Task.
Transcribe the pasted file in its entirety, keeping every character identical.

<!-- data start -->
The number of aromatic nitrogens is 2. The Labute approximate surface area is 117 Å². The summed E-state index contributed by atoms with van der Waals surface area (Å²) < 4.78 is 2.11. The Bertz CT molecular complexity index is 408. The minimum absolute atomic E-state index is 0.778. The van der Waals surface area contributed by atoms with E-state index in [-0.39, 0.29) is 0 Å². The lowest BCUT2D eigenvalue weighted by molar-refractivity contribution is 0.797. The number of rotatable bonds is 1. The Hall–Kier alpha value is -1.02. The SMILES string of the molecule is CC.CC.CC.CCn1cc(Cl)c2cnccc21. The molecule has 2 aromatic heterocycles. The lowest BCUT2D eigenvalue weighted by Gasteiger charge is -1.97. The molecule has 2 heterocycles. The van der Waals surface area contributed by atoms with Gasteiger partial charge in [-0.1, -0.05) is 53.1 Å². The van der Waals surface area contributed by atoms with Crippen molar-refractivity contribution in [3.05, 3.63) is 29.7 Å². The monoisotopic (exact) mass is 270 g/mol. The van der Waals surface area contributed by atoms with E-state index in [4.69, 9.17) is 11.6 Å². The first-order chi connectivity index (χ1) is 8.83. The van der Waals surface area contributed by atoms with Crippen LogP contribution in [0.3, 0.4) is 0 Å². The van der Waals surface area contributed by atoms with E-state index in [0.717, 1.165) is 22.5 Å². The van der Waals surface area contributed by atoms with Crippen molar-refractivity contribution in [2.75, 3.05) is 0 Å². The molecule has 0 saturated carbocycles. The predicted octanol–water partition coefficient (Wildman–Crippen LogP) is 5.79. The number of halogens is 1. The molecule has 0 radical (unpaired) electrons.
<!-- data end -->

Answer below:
The number of aromatic nitrogens is 2. The Labute approximate surface area is 117 Å². The summed E-state index contributed by atoms with van der Waals surface area (Å²) < 4.78 is 2.11. The Bertz CT molecular complexity index is 408. The minimum absolute atomic E-state index is 0.778. The van der Waals surface area contributed by atoms with E-state index in [-0.39, 0.29) is 0 Å². The lowest BCUT2D eigenvalue weighted by molar-refractivity contribution is 0.797. The number of rotatable bonds is 1. The Hall–Kier alpha value is -1.02. The SMILES string of the molecule is CC.CC.CC.CCn1cc(Cl)c2cnccc21. The molecule has 2 aromatic heterocycles. The lowest BCUT2D eigenvalue weighted by Gasteiger charge is -1.97. The molecule has 2 heterocycles. The van der Waals surface area contributed by atoms with Gasteiger partial charge in [-0.1, -0.05) is 53.1 Å². The van der Waals surface area contributed by atoms with Crippen molar-refractivity contribution in [3.05, 3.63) is 29.7 Å². The monoisotopic (exact) mass is 270 g/mol. The van der Waals surface area contributed by atoms with E-state index in [4.69, 9.17) is 11.6 Å². The first-order chi connectivity index (χ1) is 8.83. The van der Waals surface area contributed by atoms with Crippen LogP contribution in [0.3, 0.4) is 0 Å². The van der Waals surface area contributed by atoms with E-state index in [0.717, 1.165) is 22.5 Å². The van der Waals surface area contributed by atoms with Crippen molar-refractivity contribution in [2.75, 3.05) is 0 Å². The molecule has 0 saturated carbocycles. The predicted octanol–water partition coefficient (Wildman–Crippen LogP) is 5.79. The number of halogens is 1. The molecule has 0 radical (unpaired) electrons.